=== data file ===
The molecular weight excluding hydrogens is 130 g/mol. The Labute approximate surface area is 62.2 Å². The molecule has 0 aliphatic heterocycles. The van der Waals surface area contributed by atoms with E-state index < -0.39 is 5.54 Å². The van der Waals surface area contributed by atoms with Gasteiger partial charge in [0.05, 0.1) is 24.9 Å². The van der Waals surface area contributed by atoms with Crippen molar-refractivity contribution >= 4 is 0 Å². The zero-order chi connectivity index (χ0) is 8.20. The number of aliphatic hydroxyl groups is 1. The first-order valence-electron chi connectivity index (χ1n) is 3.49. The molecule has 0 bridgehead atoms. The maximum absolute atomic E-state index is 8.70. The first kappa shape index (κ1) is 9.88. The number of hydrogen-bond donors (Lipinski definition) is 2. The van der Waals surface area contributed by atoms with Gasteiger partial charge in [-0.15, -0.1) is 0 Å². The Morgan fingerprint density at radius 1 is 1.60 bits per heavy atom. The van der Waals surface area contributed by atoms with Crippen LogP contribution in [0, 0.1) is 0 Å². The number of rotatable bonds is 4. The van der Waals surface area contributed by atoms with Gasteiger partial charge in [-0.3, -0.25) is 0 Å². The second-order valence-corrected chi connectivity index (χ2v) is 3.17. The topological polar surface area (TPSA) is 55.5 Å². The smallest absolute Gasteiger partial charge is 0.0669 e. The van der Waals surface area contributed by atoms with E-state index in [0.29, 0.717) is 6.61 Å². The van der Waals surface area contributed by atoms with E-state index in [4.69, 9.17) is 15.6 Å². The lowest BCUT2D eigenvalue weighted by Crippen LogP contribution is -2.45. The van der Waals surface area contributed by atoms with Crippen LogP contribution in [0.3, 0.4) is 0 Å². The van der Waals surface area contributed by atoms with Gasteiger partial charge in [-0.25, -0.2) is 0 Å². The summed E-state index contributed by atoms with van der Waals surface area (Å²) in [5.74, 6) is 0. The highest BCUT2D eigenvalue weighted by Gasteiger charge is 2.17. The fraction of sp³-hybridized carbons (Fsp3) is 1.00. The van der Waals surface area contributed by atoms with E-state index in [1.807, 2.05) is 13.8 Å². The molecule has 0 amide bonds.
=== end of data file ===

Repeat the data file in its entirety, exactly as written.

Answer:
The molecular weight excluding hydrogens is 130 g/mol. The Labute approximate surface area is 62.2 Å². The molecule has 0 aliphatic heterocycles. The van der Waals surface area contributed by atoms with E-state index < -0.39 is 5.54 Å². The van der Waals surface area contributed by atoms with Gasteiger partial charge in [0.05, 0.1) is 24.9 Å². The van der Waals surface area contributed by atoms with Crippen molar-refractivity contribution >= 4 is 0 Å². The zero-order chi connectivity index (χ0) is 8.20. The number of aliphatic hydroxyl groups is 1. The first-order valence-electron chi connectivity index (χ1n) is 3.49. The molecule has 0 bridgehead atoms. The maximum absolute atomic E-state index is 8.70. The first kappa shape index (κ1) is 9.88. The number of hydrogen-bond donors (Lipinski definition) is 2. The van der Waals surface area contributed by atoms with Gasteiger partial charge in [-0.15, -0.1) is 0 Å². The Morgan fingerprint density at radius 1 is 1.60 bits per heavy atom. The van der Waals surface area contributed by atoms with Crippen LogP contribution in [0, 0.1) is 0 Å². The number of rotatable bonds is 4. The van der Waals surface area contributed by atoms with Gasteiger partial charge in [-0.3, -0.25) is 0 Å². The second-order valence-corrected chi connectivity index (χ2v) is 3.17. The topological polar surface area (TPSA) is 55.5 Å². The smallest absolute Gasteiger partial charge is 0.0669 e. The van der Waals surface area contributed by atoms with E-state index in [0.29, 0.717) is 6.61 Å². The van der Waals surface area contributed by atoms with E-state index in [4.69, 9.17) is 15.6 Å². The lowest BCUT2D eigenvalue weighted by Crippen LogP contribution is -2.45. The van der Waals surface area contributed by atoms with Crippen LogP contribution in [0.3, 0.4) is 0 Å². The van der Waals surface area contributed by atoms with Gasteiger partial charge in [-0.25, -0.2) is 0 Å². The summed E-state index contributed by atoms with van der Waals surface area (Å²) in [5.74, 6) is 0. The highest BCUT2D eigenvalue weighted by Gasteiger charge is 2.17. The fraction of sp³-hybridized carbons (Fsp3) is 1.00. The van der Waals surface area contributed by atoms with E-state index in [1.807, 2.05) is 13.8 Å². The molecule has 0 amide bonds.